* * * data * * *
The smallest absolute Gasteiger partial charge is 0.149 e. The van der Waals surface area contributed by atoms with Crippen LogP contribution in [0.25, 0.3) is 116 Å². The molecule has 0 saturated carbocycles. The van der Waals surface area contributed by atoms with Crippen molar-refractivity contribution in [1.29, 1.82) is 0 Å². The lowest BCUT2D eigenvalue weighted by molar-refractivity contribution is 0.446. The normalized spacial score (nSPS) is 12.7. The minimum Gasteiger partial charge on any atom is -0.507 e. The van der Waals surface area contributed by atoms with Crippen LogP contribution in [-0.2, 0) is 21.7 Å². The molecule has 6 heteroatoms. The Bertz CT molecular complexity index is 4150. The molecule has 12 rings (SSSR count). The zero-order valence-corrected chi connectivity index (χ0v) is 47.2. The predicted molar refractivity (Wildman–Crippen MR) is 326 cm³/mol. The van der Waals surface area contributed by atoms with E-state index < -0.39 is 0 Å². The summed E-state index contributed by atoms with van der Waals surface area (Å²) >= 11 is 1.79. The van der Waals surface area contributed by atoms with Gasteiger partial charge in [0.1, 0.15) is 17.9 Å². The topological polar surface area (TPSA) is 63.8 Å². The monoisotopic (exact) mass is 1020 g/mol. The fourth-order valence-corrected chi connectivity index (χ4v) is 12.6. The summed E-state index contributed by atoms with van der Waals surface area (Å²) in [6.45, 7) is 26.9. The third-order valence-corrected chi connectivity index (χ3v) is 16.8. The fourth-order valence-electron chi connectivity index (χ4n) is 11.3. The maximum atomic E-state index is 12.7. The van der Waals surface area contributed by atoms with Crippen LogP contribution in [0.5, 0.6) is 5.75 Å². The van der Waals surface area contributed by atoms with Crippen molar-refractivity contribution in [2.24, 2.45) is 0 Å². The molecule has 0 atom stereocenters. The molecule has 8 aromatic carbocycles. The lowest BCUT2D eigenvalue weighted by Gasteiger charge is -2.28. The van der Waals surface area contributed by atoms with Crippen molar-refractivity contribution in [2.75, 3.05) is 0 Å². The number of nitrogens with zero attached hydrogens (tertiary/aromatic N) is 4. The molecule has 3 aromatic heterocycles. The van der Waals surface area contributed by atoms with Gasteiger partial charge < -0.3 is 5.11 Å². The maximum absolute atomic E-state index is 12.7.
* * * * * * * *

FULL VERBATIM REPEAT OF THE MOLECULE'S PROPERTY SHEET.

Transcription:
The smallest absolute Gasteiger partial charge is 0.149 e. The van der Waals surface area contributed by atoms with Crippen LogP contribution in [0.25, 0.3) is 116 Å². The molecule has 0 saturated carbocycles. The van der Waals surface area contributed by atoms with Crippen molar-refractivity contribution in [1.29, 1.82) is 0 Å². The lowest BCUT2D eigenvalue weighted by molar-refractivity contribution is 0.446. The normalized spacial score (nSPS) is 12.7. The minimum Gasteiger partial charge on any atom is -0.507 e. The van der Waals surface area contributed by atoms with Crippen LogP contribution in [-0.2, 0) is 21.7 Å². The molecule has 6 heteroatoms. The Bertz CT molecular complexity index is 4150. The molecule has 12 rings (SSSR count). The zero-order valence-corrected chi connectivity index (χ0v) is 47.2. The predicted molar refractivity (Wildman–Crippen MR) is 326 cm³/mol. The van der Waals surface area contributed by atoms with E-state index < -0.39 is 0 Å². The summed E-state index contributed by atoms with van der Waals surface area (Å²) >= 11 is 1.79. The van der Waals surface area contributed by atoms with Gasteiger partial charge in [0.1, 0.15) is 17.9 Å². The topological polar surface area (TPSA) is 63.8 Å². The monoisotopic (exact) mass is 1020 g/mol. The fourth-order valence-corrected chi connectivity index (χ4v) is 12.6. The summed E-state index contributed by atoms with van der Waals surface area (Å²) in [6.45, 7) is 26.9. The third-order valence-corrected chi connectivity index (χ3v) is 16.8. The fourth-order valence-electron chi connectivity index (χ4n) is 11.3. The maximum atomic E-state index is 12.7. The van der Waals surface area contributed by atoms with Crippen LogP contribution in [0.5, 0.6) is 5.75 Å². The van der Waals surface area contributed by atoms with Crippen molar-refractivity contribution in [2.24, 2.45) is 0 Å². The molecule has 0 atom stereocenters. The molecule has 8 aromatic carbocycles. The lowest BCUT2D eigenvalue weighted by Gasteiger charge is -2.28. The van der Waals surface area contributed by atoms with Crippen molar-refractivity contribution in [2.75, 3.05) is 0 Å². The number of nitrogens with zero attached hydrogens (tertiary/aromatic N) is 4. The molecule has 3 aromatic heterocycles. The van der Waals surface area contributed by atoms with Gasteiger partial charge < -0.3 is 5.11 Å². The maximum absolute atomic E-state index is 12.7.